What Will Happen at My Mediation?
A mediation is an opportunity for you to try to resolve your dispute by discussion, negotiation, and not having a decision forced down your throat. Usually a mediator will split you up at some point in the process. Sometimes we'll start all together, us and the other side in the same room. Sometimes it's important to hear a little bit about what they have to say. A lot of times at mediation, it's a chance for someone to just get something off their chest. They may have something they feel like they really need to tell you or really need to tell the mediator or really need to tell me, and this is their chance to do that.
After we've had a chance to get together we'll split off into different rooms. The mediator then acts as kind of a diplomat, he or she will shuttle back and forth between the rooms. They'll start in one room, get a better understanding of the case, what we think are the high points, what we think are the low points, and why we think that. Then the mediator goes into the other room and does almost the same thing and understands from that side what they think is best about their case and what they think is worst about their case.
Many mediators practice in this area all the time. A lot of them are retired judges, so they have the opportunity to give you a perspective that says, "When I was on the bench, here's what I heard a lot of. Here's what I saw all the time," or, "if I were ruling on your case, I would rule for," one side or for the other side. That mediator will then continue back and forth and try to get a resolution. Usually in a case involving a commercial dispute, it's really about money. So the mediator will start with one side and say, "How much would you accept? What are you willing to take in order to go home today?" Then go into the other room and say, "Well, this is how much they want." And most of the time that's not going to get it done.
The person in the other room will say, "Why, that's outrageous. I'll never pay that much, but I'll pay this much." The mediator will then say, "Well, why do you think that's the right number? What do you think is good about it? What's wrong with the number I brought you?" Mediator then comes back into our room and says, "They're willing to pay you this much. Would you take that?" And I say, "Absolutely not, that's not nearly enough. Here's what we need to do." And we explain why there's a different number. And back and forth we'll go through a couple of rounds. Sometimes this can be done in an hour or two, sometimes it can take all day. Sometimes at the end of the day you still may have gotten closer, but you're not where you want to be. And a lot of cases won't settle until a week or two weeks down the road.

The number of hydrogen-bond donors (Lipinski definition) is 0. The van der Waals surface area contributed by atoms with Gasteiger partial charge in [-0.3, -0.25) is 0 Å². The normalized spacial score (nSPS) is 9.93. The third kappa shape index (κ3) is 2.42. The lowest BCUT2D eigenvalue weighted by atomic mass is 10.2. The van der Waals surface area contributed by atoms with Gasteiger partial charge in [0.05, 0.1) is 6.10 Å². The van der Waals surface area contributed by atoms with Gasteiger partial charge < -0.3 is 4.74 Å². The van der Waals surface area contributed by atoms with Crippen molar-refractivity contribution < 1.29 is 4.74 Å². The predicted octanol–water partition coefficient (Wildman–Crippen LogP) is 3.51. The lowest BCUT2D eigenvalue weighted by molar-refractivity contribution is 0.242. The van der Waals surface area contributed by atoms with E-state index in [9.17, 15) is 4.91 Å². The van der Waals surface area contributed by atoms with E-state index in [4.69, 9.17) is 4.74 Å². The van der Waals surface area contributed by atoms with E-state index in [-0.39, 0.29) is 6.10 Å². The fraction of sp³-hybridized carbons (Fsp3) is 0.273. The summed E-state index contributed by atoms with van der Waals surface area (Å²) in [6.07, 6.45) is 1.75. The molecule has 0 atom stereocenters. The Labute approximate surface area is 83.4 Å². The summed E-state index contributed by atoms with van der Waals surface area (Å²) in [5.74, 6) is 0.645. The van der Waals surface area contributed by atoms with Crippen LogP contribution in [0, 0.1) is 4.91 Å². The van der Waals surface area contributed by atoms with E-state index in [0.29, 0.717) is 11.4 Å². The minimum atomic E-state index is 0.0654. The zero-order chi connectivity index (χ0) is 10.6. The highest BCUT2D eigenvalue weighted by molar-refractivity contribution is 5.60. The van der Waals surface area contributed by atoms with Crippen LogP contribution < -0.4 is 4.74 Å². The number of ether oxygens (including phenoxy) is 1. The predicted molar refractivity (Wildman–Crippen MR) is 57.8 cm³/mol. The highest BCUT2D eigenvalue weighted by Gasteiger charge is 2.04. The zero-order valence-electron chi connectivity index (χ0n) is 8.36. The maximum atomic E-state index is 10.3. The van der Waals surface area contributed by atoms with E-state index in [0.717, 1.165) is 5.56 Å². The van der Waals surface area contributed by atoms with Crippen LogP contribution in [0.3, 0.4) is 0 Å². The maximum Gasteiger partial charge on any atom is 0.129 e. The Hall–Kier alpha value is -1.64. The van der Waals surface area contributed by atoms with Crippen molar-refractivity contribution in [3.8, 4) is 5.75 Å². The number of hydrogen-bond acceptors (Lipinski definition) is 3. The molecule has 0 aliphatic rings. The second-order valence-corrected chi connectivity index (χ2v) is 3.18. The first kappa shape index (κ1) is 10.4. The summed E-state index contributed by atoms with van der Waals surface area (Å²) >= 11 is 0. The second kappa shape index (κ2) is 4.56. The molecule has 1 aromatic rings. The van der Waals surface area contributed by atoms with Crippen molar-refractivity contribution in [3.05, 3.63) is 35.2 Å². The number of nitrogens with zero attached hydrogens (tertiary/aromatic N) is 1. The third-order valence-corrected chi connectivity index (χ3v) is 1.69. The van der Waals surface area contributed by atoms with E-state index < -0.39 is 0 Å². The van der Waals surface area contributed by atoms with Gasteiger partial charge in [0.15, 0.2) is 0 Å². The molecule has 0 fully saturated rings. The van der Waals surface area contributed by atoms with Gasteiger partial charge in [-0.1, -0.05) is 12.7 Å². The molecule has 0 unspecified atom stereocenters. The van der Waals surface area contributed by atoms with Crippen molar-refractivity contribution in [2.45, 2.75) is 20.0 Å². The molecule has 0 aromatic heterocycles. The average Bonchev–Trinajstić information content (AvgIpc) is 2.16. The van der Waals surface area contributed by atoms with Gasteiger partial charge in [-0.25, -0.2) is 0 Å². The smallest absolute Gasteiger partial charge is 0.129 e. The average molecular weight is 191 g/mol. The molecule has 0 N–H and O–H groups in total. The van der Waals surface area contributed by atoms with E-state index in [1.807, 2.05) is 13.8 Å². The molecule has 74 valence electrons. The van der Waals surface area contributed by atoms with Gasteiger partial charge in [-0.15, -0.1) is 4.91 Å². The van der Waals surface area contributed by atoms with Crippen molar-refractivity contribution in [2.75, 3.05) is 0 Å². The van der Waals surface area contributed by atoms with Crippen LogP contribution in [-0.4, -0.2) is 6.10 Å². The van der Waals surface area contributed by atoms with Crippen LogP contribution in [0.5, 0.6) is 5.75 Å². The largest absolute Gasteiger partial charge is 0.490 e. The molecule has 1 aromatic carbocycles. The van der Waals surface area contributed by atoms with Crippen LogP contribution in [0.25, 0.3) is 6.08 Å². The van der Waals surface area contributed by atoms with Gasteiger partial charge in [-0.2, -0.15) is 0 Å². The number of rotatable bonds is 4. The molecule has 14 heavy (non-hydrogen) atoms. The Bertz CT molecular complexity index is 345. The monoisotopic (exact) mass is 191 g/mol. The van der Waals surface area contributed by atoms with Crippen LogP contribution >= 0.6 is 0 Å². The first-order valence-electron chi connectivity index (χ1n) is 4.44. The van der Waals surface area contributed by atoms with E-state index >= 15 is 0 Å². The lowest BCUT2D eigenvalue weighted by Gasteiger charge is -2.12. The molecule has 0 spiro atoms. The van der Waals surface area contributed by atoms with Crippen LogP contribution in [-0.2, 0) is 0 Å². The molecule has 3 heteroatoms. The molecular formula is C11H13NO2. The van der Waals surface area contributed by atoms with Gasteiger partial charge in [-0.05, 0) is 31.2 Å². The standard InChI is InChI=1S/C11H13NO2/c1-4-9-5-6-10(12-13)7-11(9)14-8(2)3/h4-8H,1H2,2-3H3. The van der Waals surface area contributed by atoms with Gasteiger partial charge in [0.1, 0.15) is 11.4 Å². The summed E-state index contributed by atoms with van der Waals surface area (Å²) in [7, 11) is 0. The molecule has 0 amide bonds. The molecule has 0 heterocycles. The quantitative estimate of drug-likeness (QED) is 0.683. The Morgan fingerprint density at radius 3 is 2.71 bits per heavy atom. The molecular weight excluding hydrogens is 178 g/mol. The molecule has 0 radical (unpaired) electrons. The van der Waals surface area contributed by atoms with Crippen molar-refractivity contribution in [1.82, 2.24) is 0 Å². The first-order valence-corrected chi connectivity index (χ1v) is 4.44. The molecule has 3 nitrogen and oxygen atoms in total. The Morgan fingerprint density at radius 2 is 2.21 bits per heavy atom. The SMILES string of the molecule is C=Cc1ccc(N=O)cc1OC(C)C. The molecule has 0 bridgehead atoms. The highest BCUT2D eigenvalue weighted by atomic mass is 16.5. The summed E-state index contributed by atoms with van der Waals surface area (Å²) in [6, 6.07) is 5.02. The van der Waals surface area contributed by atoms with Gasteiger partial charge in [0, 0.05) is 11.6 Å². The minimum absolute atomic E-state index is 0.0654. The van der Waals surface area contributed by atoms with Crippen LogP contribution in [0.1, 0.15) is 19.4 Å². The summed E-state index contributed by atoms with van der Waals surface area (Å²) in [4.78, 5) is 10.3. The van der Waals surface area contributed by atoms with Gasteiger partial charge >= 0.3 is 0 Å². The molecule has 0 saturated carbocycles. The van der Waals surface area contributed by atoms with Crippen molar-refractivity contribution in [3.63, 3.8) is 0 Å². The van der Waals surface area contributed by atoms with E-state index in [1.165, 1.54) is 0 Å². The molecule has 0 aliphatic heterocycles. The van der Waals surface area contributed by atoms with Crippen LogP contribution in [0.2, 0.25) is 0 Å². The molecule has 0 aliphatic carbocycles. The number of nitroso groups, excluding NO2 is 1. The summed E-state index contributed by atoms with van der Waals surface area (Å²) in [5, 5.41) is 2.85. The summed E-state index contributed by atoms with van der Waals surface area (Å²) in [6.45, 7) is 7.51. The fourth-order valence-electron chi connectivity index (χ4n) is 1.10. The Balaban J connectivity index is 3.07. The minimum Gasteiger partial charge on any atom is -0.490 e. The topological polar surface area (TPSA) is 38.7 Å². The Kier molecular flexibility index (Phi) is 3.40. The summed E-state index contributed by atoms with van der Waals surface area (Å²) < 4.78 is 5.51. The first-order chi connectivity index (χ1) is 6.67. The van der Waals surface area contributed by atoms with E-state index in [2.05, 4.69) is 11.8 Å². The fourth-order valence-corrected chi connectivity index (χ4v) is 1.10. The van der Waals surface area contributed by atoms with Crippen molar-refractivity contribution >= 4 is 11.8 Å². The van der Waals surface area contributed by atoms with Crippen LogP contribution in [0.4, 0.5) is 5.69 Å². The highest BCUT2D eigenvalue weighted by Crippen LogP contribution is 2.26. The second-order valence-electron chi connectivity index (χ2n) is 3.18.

But the mediation process is extremely valuable as a way to try to resolve a dispute without having to spend a lot of time and energy going to court, filing a lot of motions, and waiting for a judge or a jury to decide what's going to happen. Because remember, it's your case and this way you get a lot more input.
About the Author: Tom Moring, is a partner in the Phoenix law firm of Jaburg Wilk. His practice emphasizes complex real estate and commercial disputes, creditor's rights, tort litigation and collections matters. He has extensive experience in managing and performing all aspects of litigation from initial investigation through discovery to trial.